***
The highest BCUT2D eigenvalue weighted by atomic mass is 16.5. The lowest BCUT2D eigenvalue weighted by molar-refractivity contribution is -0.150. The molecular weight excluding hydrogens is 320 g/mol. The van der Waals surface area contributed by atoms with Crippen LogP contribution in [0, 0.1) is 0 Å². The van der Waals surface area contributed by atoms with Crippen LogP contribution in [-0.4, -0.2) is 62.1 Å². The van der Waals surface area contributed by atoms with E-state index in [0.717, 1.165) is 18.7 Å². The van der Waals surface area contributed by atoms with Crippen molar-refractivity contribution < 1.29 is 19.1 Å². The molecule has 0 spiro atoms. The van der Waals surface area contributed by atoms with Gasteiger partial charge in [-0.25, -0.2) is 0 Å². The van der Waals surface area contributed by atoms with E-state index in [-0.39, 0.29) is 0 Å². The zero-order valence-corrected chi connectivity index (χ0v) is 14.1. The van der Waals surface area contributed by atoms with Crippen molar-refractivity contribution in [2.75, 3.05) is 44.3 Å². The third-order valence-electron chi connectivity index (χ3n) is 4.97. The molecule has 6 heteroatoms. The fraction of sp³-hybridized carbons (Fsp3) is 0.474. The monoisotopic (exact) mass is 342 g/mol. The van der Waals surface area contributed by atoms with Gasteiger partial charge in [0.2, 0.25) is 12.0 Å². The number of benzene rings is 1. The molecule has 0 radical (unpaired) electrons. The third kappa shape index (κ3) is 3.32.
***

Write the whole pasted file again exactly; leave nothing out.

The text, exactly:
The highest BCUT2D eigenvalue weighted by atomic mass is 16.5. The lowest BCUT2D eigenvalue weighted by molar-refractivity contribution is -0.150. The molecular weight excluding hydrogens is 320 g/mol. The van der Waals surface area contributed by atoms with Crippen LogP contribution in [0, 0.1) is 0 Å². The van der Waals surface area contributed by atoms with Crippen LogP contribution in [-0.4, -0.2) is 62.1 Å². The van der Waals surface area contributed by atoms with E-state index in [0.717, 1.165) is 18.7 Å². The van der Waals surface area contributed by atoms with Crippen molar-refractivity contribution < 1.29 is 19.1 Å². The molecule has 0 spiro atoms. The van der Waals surface area contributed by atoms with Gasteiger partial charge in [-0.25, -0.2) is 0 Å². The van der Waals surface area contributed by atoms with E-state index in [-0.39, 0.29) is 0 Å². The zero-order valence-corrected chi connectivity index (χ0v) is 14.1. The van der Waals surface area contributed by atoms with Crippen molar-refractivity contribution in [2.75, 3.05) is 44.3 Å². The third-order valence-electron chi connectivity index (χ3n) is 4.97. The molecule has 6 heteroatoms. The fraction of sp³-hybridized carbons (Fsp3) is 0.474. The monoisotopic (exact) mass is 342 g/mol. The van der Waals surface area contributed by atoms with Gasteiger partial charge in [0.2, 0.25) is 12.0 Å². The number of benzene rings is 1. The molecule has 0 radical (unpaired) electrons. The third kappa shape index (κ3) is 3.32.